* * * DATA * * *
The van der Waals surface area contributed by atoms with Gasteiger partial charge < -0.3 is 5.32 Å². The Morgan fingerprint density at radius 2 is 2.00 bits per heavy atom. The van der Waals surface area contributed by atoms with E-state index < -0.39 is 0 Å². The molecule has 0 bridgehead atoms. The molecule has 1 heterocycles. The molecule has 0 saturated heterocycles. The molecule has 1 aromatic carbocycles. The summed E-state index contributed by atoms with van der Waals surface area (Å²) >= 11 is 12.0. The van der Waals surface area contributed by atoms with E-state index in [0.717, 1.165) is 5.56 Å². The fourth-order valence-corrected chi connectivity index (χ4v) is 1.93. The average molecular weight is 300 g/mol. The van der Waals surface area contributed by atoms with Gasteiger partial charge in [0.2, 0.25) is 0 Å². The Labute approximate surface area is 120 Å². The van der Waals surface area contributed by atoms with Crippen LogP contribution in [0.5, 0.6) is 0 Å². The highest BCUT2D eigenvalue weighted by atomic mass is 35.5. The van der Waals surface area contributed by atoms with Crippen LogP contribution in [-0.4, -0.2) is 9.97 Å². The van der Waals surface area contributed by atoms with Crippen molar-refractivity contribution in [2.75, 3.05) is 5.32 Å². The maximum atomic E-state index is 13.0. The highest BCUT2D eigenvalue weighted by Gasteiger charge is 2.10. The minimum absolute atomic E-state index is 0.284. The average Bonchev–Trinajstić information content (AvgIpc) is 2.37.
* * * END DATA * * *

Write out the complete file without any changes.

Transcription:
The van der Waals surface area contributed by atoms with Gasteiger partial charge < -0.3 is 5.32 Å². The Morgan fingerprint density at radius 2 is 2.00 bits per heavy atom. The van der Waals surface area contributed by atoms with E-state index < -0.39 is 0 Å². The molecule has 0 bridgehead atoms. The molecule has 1 heterocycles. The molecule has 0 saturated heterocycles. The molecule has 1 aromatic carbocycles. The summed E-state index contributed by atoms with van der Waals surface area (Å²) >= 11 is 12.0. The van der Waals surface area contributed by atoms with E-state index in [0.717, 1.165) is 5.56 Å². The fourth-order valence-corrected chi connectivity index (χ4v) is 1.93. The average molecular weight is 300 g/mol. The van der Waals surface area contributed by atoms with Gasteiger partial charge in [0.2, 0.25) is 0 Å². The Labute approximate surface area is 120 Å². The van der Waals surface area contributed by atoms with Crippen LogP contribution in [0.5, 0.6) is 0 Å². The highest BCUT2D eigenvalue weighted by atomic mass is 35.5. The van der Waals surface area contributed by atoms with Crippen LogP contribution in [-0.4, -0.2) is 9.97 Å². The van der Waals surface area contributed by atoms with Crippen molar-refractivity contribution in [2.75, 3.05) is 5.32 Å². The maximum atomic E-state index is 13.0. The highest BCUT2D eigenvalue weighted by Gasteiger charge is 2.10. The minimum absolute atomic E-state index is 0.284. The average Bonchev–Trinajstić information content (AvgIpc) is 2.37.